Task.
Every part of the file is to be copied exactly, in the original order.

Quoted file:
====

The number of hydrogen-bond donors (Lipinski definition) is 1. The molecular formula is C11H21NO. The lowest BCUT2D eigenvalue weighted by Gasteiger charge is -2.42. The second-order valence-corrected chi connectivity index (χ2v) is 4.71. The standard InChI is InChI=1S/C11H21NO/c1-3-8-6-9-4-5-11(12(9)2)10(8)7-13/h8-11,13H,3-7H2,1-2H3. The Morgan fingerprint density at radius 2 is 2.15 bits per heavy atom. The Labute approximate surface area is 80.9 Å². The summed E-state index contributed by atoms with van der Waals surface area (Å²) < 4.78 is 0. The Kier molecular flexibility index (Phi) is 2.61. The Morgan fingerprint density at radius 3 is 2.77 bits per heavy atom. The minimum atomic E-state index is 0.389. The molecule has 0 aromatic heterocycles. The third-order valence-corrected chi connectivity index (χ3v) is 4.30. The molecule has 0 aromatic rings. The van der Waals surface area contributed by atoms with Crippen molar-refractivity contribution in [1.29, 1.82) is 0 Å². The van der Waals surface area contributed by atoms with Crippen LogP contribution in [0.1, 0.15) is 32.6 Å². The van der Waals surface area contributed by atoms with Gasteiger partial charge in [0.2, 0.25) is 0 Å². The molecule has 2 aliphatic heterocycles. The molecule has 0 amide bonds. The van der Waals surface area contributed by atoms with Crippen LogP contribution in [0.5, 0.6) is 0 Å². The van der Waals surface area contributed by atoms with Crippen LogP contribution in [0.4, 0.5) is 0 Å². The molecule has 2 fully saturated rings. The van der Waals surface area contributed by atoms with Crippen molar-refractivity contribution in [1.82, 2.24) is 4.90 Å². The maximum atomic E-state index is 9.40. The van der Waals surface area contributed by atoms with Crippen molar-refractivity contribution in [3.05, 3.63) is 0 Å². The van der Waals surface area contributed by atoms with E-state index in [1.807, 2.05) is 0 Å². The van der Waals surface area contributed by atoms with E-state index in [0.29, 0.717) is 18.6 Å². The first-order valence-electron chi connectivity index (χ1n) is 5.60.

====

The number of hydrogen-bond donors (Lipinski definition) is 1. The molecular formula is C11H21NO. The lowest BCUT2D eigenvalue weighted by Gasteiger charge is -2.42. The second-order valence-corrected chi connectivity index (χ2v) is 4.71. The standard InChI is InChI=1S/C11H21NO/c1-3-8-6-9-4-5-11(12(9)2)10(8)7-13/h8-11,13H,3-7H2,1-2H3. The Morgan fingerprint density at radius 2 is 2.15 bits per heavy atom. The Labute approximate surface area is 80.9 Å². The summed E-state index contributed by atoms with van der Waals surface area (Å²) < 4.78 is 0. The Kier molecular flexibility index (Phi) is 2.61. The Morgan fingerprint density at radius 3 is 2.77 bits per heavy atom. The minimum atomic E-state index is 0.389. The molecule has 0 aromatic heterocycles. The third-order valence-corrected chi connectivity index (χ3v) is 4.30. The molecule has 0 aromatic rings. The van der Waals surface area contributed by atoms with Crippen molar-refractivity contribution in [1.29, 1.82) is 0 Å². The van der Waals surface area contributed by atoms with Crippen LogP contribution in [0.1, 0.15) is 32.6 Å². The van der Waals surface area contributed by atoms with Gasteiger partial charge in [0.2, 0.25) is 0 Å². The molecule has 2 aliphatic heterocycles. The molecule has 0 amide bonds. The van der Waals surface area contributed by atoms with Crippen LogP contribution in [0.5, 0.6) is 0 Å². The van der Waals surface area contributed by atoms with Crippen LogP contribution in [0.4, 0.5) is 0 Å². The molecule has 2 fully saturated rings. The van der Waals surface area contributed by atoms with Crippen molar-refractivity contribution in [1.82, 2.24) is 4.90 Å². The maximum atomic E-state index is 9.40. The van der Waals surface area contributed by atoms with Crippen molar-refractivity contribution in [3.05, 3.63) is 0 Å². The van der Waals surface area contributed by atoms with E-state index in [1.807, 2.05) is 0 Å². The van der Waals surface area contributed by atoms with E-state index in [0.29, 0.717) is 18.6 Å². The first-order valence-electron chi connectivity index (χ1n) is 5.60.